The Dockers and the Pool of London

August 31, 2018

 

 

The Pool of London reached its peak - it was mentioned as early as the 7th century by the Venerable Bede - in the 18th and 19th centuries. It was in this period, of course, that London grew to be the biggest city in the world, with an ever-expanding population constantly in need of the necessities and luxuries of life - much of which came in from Britain's already global maritime trade: in 1751 the pool handled 1,682 ships and 234,639 tons of goods coming in from overseas. By 1794 this had risen to 3,663 ships and 620,845 tons. The congestion was so bad that they used to say it was possible to walk the whole way across the Thames simply by stepping from ship to ship.

 

 

 

Originally, the Pool was the stretch of the River Thames along Billingsgate on the south side of the City of London where all imported cargoes had to be delivered for inspection and assessment by Customs Officers, giving the area the name of "Legal Quays".

 

This was necessary - and here is the point, for our purposes - because smuggling, theft and pilferage of cargoes were rife on both the busy open wharves and in the crowded warehouses. But the area's colourful history as a den of thieves - or half-thieves, half proletarian labourers - belies its significance in the social and economic history of London and the process whereby paid wages gradually took over from an older system of barter and 'taking' goods in kind, in lieu of getting access to enough money to live on. In other words, nicking stuff and doing a hard day’s work blended into the same thing, resulting in less of a clear-cut division between illegal and illegal ways of getting a living as might have been found elsewhere.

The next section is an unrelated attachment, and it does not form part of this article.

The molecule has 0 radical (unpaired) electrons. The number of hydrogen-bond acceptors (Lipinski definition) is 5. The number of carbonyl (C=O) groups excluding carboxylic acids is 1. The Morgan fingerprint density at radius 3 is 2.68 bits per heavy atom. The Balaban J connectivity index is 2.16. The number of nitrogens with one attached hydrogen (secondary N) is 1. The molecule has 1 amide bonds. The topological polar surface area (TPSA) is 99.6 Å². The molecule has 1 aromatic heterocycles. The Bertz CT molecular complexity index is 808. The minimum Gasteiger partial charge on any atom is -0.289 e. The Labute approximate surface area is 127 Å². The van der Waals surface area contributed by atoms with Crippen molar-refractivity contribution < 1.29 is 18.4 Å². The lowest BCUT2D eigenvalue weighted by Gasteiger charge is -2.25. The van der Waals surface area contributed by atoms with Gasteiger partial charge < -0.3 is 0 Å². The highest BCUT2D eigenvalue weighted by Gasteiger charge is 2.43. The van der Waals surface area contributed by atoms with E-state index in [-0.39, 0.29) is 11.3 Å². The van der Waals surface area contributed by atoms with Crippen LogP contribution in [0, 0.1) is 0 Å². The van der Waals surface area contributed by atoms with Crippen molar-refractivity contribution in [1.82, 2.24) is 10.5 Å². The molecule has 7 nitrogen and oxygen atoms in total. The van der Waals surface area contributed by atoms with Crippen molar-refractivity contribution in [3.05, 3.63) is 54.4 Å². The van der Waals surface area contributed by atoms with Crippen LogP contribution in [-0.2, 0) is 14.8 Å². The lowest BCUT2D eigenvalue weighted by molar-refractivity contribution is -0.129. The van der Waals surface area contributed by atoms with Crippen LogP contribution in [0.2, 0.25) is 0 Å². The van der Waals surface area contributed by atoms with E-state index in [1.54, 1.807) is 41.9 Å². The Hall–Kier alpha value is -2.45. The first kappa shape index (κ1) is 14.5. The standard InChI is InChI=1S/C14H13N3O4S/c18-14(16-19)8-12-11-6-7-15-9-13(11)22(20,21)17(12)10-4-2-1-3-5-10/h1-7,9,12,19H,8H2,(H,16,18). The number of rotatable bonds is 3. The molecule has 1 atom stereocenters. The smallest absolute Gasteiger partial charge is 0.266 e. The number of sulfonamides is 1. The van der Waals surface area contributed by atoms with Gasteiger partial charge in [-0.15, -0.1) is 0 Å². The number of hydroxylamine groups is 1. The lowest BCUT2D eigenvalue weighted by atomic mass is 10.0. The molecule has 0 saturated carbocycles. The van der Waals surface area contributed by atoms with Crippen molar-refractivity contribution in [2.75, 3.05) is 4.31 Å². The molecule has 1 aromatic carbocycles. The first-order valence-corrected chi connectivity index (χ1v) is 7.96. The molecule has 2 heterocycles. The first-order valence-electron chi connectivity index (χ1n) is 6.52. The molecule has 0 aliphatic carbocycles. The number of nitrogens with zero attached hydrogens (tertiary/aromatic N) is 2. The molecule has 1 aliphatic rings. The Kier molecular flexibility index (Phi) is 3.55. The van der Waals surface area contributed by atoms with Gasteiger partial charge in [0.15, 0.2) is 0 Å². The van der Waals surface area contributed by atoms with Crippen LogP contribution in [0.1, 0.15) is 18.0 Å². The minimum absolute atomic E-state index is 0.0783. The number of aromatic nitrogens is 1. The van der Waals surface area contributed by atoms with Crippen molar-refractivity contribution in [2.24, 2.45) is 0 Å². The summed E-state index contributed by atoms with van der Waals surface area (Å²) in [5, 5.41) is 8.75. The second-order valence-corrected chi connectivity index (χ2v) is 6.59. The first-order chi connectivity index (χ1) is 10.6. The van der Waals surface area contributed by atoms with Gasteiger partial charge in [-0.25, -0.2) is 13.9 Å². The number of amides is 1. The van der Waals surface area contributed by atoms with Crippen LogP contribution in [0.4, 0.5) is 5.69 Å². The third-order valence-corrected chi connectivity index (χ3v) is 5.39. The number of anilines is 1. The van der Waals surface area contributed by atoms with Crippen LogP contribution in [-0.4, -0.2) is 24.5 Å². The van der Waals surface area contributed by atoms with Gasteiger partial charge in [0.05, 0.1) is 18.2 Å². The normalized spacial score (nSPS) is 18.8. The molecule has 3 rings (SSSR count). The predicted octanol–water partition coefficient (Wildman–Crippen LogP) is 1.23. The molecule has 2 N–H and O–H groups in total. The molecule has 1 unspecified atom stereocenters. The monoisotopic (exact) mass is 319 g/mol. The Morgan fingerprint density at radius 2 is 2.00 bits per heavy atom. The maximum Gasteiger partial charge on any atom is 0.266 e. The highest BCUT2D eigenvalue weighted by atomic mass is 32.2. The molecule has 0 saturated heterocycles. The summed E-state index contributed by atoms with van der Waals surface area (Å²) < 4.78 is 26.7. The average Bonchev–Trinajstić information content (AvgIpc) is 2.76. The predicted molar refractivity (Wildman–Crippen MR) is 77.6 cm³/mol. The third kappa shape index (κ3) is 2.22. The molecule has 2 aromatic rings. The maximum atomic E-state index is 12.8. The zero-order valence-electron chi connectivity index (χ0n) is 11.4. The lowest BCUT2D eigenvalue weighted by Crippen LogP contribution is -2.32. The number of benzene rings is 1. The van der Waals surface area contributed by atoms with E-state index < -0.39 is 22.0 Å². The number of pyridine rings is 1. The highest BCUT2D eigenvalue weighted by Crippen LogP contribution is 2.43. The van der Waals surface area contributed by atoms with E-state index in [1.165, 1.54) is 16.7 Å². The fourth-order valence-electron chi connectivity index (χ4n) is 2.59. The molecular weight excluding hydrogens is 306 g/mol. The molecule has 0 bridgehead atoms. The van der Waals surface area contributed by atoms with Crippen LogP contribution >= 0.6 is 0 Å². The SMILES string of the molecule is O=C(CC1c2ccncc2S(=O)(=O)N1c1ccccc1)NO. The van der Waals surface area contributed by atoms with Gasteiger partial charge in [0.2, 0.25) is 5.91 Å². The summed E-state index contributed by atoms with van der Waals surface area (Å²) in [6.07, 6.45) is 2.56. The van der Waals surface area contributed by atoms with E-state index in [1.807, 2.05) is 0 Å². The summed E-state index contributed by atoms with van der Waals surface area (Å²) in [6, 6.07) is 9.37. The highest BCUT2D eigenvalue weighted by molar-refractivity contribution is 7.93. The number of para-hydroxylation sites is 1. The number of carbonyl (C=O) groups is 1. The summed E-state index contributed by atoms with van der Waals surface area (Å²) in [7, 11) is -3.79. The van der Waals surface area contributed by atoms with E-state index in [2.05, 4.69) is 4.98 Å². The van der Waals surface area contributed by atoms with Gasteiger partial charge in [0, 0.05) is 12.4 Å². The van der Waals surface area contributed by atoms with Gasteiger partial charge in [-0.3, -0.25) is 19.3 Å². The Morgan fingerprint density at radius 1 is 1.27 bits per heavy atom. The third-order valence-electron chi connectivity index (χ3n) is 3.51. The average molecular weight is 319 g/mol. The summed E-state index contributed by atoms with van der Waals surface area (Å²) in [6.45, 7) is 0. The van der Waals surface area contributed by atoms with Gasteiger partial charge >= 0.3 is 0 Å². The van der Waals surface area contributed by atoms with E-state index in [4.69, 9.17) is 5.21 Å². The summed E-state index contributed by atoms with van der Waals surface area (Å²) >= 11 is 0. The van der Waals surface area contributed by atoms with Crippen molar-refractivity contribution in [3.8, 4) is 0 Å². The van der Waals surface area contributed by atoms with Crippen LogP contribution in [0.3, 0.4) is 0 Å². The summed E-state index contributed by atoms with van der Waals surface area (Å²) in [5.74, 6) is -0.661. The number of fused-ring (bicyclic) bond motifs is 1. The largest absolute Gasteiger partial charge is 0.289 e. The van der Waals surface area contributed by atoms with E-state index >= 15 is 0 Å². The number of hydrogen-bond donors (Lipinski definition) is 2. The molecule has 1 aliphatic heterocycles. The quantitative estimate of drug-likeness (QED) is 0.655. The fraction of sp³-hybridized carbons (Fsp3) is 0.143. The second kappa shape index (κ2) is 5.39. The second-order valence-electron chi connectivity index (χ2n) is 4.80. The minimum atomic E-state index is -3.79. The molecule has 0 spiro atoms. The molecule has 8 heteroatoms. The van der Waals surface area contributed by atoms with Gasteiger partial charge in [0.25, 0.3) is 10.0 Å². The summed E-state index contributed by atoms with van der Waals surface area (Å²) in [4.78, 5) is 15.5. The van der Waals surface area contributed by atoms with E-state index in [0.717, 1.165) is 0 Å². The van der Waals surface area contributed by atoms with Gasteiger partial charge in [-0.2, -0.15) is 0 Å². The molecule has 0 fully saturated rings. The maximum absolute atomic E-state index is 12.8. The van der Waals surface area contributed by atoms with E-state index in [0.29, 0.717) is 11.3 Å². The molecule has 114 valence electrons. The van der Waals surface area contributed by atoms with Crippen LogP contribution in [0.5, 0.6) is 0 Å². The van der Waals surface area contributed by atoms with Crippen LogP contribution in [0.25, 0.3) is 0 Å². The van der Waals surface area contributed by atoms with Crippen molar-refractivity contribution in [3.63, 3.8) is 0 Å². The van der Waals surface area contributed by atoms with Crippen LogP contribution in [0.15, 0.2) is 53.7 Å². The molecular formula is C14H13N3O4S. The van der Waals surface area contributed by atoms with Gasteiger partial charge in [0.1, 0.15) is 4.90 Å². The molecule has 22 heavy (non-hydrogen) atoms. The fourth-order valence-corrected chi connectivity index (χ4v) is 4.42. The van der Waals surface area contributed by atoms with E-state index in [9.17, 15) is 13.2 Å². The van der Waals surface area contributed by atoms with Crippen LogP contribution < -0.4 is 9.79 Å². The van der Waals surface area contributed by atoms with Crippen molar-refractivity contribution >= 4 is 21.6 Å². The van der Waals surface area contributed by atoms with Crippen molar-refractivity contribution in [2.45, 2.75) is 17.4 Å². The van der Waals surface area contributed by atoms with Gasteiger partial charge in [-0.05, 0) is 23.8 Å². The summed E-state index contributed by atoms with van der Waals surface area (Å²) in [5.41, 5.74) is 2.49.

If you'd like to read a serious historical study of all of this we recommend Peter Linebaugh's 'The London Hanged' - in which he argues that the mass hangings of the time were basically a strategy by the authorities to train the population out of its old, tried-and-trusted habit of pilfering stuff and accept piss-poor wages instead.  On a lighter note we also recommend the film 'Pool of London' (1951), a fairly gritty (for its time) post-war drama about the dodgy types still ducking and diving around the pool in the post-war period.

 

 

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